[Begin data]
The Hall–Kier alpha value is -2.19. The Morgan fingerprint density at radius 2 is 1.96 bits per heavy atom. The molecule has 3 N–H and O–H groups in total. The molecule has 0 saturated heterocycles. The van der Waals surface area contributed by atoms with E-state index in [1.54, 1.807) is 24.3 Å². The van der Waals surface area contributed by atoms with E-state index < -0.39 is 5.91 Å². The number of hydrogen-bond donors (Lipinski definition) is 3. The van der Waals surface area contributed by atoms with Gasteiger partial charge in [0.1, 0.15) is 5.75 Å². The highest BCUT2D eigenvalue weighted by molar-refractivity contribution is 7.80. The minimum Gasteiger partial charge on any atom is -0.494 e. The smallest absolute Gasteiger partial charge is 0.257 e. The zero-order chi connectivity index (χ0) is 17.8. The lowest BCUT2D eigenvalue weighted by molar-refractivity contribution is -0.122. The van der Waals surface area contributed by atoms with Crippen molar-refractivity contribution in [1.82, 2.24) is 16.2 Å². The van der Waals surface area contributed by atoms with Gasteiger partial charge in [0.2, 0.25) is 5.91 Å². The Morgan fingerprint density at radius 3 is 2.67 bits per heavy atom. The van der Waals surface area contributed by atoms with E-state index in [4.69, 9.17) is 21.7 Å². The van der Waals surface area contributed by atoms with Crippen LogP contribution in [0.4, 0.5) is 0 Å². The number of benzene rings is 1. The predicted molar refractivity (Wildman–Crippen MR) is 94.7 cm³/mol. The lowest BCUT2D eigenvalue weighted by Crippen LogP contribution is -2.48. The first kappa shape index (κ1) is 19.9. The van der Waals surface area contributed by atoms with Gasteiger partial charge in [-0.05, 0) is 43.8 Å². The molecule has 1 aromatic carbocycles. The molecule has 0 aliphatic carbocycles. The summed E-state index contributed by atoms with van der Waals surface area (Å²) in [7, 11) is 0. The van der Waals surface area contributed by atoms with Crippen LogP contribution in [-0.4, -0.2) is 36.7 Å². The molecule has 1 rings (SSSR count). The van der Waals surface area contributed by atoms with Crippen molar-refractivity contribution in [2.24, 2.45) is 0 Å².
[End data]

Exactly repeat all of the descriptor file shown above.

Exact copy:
The Hall–Kier alpha value is -2.19. The Morgan fingerprint density at radius 2 is 1.96 bits per heavy atom. The molecule has 3 N–H and O–H groups in total. The molecule has 0 saturated heterocycles. The van der Waals surface area contributed by atoms with E-state index in [1.54, 1.807) is 24.3 Å². The van der Waals surface area contributed by atoms with E-state index < -0.39 is 5.91 Å². The number of hydrogen-bond donors (Lipinski definition) is 3. The van der Waals surface area contributed by atoms with Gasteiger partial charge in [0.1, 0.15) is 5.75 Å². The highest BCUT2D eigenvalue weighted by molar-refractivity contribution is 7.80. The minimum Gasteiger partial charge on any atom is -0.494 e. The smallest absolute Gasteiger partial charge is 0.257 e. The zero-order chi connectivity index (χ0) is 17.8. The lowest BCUT2D eigenvalue weighted by molar-refractivity contribution is -0.122. The van der Waals surface area contributed by atoms with Crippen molar-refractivity contribution in [1.82, 2.24) is 16.2 Å². The van der Waals surface area contributed by atoms with Gasteiger partial charge in [0.2, 0.25) is 5.91 Å². The Morgan fingerprint density at radius 3 is 2.67 bits per heavy atom. The van der Waals surface area contributed by atoms with E-state index in [4.69, 9.17) is 21.7 Å². The van der Waals surface area contributed by atoms with Crippen LogP contribution in [0.4, 0.5) is 0 Å². The number of benzene rings is 1. The predicted molar refractivity (Wildman–Crippen MR) is 94.7 cm³/mol. The lowest BCUT2D eigenvalue weighted by Crippen LogP contribution is -2.48. The first kappa shape index (κ1) is 19.9. The van der Waals surface area contributed by atoms with Gasteiger partial charge in [-0.05, 0) is 43.8 Å². The molecule has 1 aromatic carbocycles. The molecule has 0 aliphatic carbocycles. The summed E-state index contributed by atoms with van der Waals surface area (Å²) in [7, 11) is 0. The van der Waals surface area contributed by atoms with Crippen LogP contribution in [-0.4, -0.2) is 36.7 Å². The molecule has 1 rings (SSSR count). The van der Waals surface area contributed by atoms with Crippen molar-refractivity contribution in [2.24, 2.45) is 0 Å².